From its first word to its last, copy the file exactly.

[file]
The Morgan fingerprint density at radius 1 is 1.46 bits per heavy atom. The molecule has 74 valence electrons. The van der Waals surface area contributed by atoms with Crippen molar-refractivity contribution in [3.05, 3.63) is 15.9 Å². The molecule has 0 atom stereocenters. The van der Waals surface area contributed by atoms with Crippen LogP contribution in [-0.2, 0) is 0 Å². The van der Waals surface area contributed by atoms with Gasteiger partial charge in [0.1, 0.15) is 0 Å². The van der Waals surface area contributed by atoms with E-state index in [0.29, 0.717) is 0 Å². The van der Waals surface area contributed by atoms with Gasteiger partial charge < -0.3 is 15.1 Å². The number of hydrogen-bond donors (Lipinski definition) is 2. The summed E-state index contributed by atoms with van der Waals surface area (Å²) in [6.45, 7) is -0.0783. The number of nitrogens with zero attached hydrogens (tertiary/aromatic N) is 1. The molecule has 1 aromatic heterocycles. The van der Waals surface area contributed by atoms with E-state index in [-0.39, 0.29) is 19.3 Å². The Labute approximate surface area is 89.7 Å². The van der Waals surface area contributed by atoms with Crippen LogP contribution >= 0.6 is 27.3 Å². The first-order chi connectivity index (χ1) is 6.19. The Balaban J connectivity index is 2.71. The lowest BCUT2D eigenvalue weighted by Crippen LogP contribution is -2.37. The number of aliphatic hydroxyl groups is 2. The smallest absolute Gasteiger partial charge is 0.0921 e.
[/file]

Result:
The Morgan fingerprint density at radius 1 is 1.46 bits per heavy atom. The molecule has 74 valence electrons. The van der Waals surface area contributed by atoms with Crippen molar-refractivity contribution in [3.05, 3.63) is 15.9 Å². The molecule has 0 atom stereocenters. The van der Waals surface area contributed by atoms with Crippen LogP contribution in [-0.2, 0) is 0 Å². The van der Waals surface area contributed by atoms with Gasteiger partial charge in [0.1, 0.15) is 0 Å². The van der Waals surface area contributed by atoms with E-state index in [0.29, 0.717) is 0 Å². The van der Waals surface area contributed by atoms with Gasteiger partial charge < -0.3 is 15.1 Å². The number of hydrogen-bond donors (Lipinski definition) is 2. The summed E-state index contributed by atoms with van der Waals surface area (Å²) in [6.45, 7) is -0.0783. The number of nitrogens with zero attached hydrogens (tertiary/aromatic N) is 1. The molecule has 1 aromatic heterocycles. The van der Waals surface area contributed by atoms with E-state index in [-0.39, 0.29) is 19.3 Å². The Labute approximate surface area is 89.7 Å². The van der Waals surface area contributed by atoms with Crippen LogP contribution >= 0.6 is 27.3 Å². The first-order chi connectivity index (χ1) is 6.19. The Balaban J connectivity index is 2.71. The lowest BCUT2D eigenvalue weighted by Crippen LogP contribution is -2.37. The number of aliphatic hydroxyl groups is 2. The smallest absolute Gasteiger partial charge is 0.0921 e.